SHARE
Quite the pair . . . Oamaru rowers Jack Smith (left) and Brady McNeill in action.PHOTOS: SHARRON BENNETT PHOTOGRAPHY

Oamaru Rowing Club coach Owen Gould kept his fingers crossed throughout the week – and his boys rewarded him.

What a team . . . Oamaru Rowing Club coach Owen Gould with Logan Docherty (left) and James Scott after winning bronze medals at the New Zealand championships on Lake Karapiro.

Jared Brenssell, James Scott, Logan Docherty, Brady McNeill and Jack Smith performed superbly at the New Zealand championships on Lake Karapiro last week.

A sixth oarsman, Mark Taylor, part of the Christchurch-based Southern RPC squad but still a very proud wearer of Oamaru colours, also had a week to remember.

The biggest moment for the Oamaru club came when Scott and Docherty rowed to bronze in the men’s under-19 double sculls, finishing just behind two strong crews in 7min 13sec.

McNeill and Smith also produced stand-out efforts, finishing fourth in the men’s club double sculls, fifth in the coxless pair and eighth in the under-19 double sculls.

Brenssell achieved his goal of a top-five finish in the senior men’s single sculls, a meritorious effort at 19.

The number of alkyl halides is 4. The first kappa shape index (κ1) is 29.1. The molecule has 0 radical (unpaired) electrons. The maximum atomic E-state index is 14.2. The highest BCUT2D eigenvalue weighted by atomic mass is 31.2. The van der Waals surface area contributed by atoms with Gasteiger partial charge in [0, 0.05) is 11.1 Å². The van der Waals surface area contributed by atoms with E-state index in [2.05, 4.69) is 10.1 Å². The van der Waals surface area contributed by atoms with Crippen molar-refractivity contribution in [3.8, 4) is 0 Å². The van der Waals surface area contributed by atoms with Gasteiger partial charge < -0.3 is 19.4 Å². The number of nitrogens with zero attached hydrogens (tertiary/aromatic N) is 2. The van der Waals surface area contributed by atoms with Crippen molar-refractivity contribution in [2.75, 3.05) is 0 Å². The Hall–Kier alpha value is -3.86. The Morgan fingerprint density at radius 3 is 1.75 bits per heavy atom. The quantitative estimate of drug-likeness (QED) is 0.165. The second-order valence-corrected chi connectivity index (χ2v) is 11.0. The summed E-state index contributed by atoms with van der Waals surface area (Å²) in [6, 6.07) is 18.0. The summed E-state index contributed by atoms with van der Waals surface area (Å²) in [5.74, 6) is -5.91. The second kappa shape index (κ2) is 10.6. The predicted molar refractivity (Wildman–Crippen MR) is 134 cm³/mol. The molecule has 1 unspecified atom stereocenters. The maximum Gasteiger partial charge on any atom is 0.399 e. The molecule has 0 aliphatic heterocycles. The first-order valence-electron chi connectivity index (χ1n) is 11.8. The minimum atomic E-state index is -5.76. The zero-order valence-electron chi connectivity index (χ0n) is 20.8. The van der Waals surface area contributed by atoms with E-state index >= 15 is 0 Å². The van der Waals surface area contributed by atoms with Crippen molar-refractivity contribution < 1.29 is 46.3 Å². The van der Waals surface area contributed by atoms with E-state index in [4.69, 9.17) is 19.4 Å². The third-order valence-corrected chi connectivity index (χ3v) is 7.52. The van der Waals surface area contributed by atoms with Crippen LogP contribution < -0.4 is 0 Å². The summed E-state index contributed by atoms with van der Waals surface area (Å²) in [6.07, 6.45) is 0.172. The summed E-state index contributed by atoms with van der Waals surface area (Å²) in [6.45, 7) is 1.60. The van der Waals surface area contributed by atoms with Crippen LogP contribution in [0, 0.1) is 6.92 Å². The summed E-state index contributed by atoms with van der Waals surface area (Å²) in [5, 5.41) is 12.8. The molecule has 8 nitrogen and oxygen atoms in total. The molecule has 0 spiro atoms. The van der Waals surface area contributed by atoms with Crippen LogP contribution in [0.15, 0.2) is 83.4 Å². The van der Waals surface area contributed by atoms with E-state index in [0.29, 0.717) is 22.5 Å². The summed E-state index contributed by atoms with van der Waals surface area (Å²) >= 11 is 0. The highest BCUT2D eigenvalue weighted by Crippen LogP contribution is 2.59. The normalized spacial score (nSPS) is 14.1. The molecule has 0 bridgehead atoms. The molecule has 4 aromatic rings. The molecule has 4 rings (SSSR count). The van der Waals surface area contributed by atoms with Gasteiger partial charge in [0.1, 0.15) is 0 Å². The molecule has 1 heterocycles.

” Just making A finals is quite an achievement on its own,” Gould said.

Gould said months of hard work paid off for the Oamaru rowers.

“They have trained exceptionally hard.”

Competition at the national championships was “really” tough and the crews could be satisfied with their work, Gould said.

“I was really, really pleased.”

Meanwhile, former Waitaki Boys’ High School pupil Taylor had another brilliant week.

He soared to victory in the under-20 single sculls, won silver with the Southern RPC’s coxless quad, and earned himself a trial for the New Zealand under-23 team.

“Although I’ve been preparing for it, it’s still such a big step that it’s surreal,” Taylor said.

Taylor plans to push himself to the limit at the under-23 trial, where he will seek to represent New Zealand for a third time.

“I won’t be taking it easy.”

Taylor decided to put his studies at Lincoln University on the “backburner” this year and take a carpentry course at Ara Institute of Canterbury instead.

Carpentry sessions were just three times a week, lowering the pressure on his rowing commitments.

He believed this season was the best he had had in his rowing career so far.

“Far-fetched” goal setting was cited as being the driving point behind his success.

” My technique has improved beyond what I thought was possible, and that was because I set a goal for myself that I thought was maybe a bit too far-fetched,” Taylor said.